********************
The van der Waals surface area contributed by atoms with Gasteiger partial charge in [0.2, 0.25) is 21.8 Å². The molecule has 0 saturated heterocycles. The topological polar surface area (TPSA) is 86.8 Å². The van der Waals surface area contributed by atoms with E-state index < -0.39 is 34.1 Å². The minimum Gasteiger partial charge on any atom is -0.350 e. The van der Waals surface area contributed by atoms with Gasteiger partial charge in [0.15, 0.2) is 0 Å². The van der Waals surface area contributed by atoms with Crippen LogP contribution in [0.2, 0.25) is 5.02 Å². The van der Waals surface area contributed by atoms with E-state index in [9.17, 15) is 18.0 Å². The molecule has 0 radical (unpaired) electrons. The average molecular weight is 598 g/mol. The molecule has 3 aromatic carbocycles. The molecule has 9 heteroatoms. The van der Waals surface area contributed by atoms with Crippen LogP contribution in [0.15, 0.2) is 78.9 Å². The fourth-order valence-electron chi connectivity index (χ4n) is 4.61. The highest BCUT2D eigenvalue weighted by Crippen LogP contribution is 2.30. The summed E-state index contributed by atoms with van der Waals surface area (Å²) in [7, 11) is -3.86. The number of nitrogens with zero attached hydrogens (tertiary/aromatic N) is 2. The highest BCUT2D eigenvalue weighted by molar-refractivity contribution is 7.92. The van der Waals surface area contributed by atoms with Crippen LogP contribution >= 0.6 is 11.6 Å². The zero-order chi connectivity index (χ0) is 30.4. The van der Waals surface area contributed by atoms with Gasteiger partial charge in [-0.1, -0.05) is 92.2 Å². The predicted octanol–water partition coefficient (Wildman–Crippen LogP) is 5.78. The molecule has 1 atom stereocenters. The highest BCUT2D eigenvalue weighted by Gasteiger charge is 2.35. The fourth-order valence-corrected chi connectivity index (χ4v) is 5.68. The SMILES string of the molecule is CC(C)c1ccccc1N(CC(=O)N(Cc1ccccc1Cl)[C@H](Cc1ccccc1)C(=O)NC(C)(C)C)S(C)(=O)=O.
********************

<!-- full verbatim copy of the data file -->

The van der Waals surface area contributed by atoms with Gasteiger partial charge in [0.2, 0.25) is 21.8 Å². The molecule has 0 saturated heterocycles. The topological polar surface area (TPSA) is 86.8 Å². The van der Waals surface area contributed by atoms with E-state index < -0.39 is 34.1 Å². The minimum Gasteiger partial charge on any atom is -0.350 e. The van der Waals surface area contributed by atoms with Gasteiger partial charge in [0.15, 0.2) is 0 Å². The van der Waals surface area contributed by atoms with Crippen LogP contribution in [0.2, 0.25) is 5.02 Å². The van der Waals surface area contributed by atoms with E-state index in [9.17, 15) is 18.0 Å². The molecule has 0 radical (unpaired) electrons. The average molecular weight is 598 g/mol. The molecule has 3 aromatic carbocycles. The molecule has 9 heteroatoms. The van der Waals surface area contributed by atoms with Crippen LogP contribution in [0.15, 0.2) is 78.9 Å². The fourth-order valence-electron chi connectivity index (χ4n) is 4.61. The highest BCUT2D eigenvalue weighted by Crippen LogP contribution is 2.30. The summed E-state index contributed by atoms with van der Waals surface area (Å²) in [7, 11) is -3.86. The number of nitrogens with zero attached hydrogens (tertiary/aromatic N) is 2. The highest BCUT2D eigenvalue weighted by molar-refractivity contribution is 7.92. The van der Waals surface area contributed by atoms with Crippen LogP contribution >= 0.6 is 11.6 Å². The zero-order chi connectivity index (χ0) is 30.4. The van der Waals surface area contributed by atoms with Gasteiger partial charge in [-0.1, -0.05) is 92.2 Å². The predicted octanol–water partition coefficient (Wildman–Crippen LogP) is 5.78. The molecule has 1 atom stereocenters. The highest BCUT2D eigenvalue weighted by Gasteiger charge is 2.35. The fourth-order valence-corrected chi connectivity index (χ4v) is 5.68. The SMILES string of the molecule is CC(C)c1ccccc1N(CC(=O)N(Cc1ccccc1Cl)[C@H](Cc1ccccc1)C(=O)NC(C)(C)C)S(C)(=O)=O.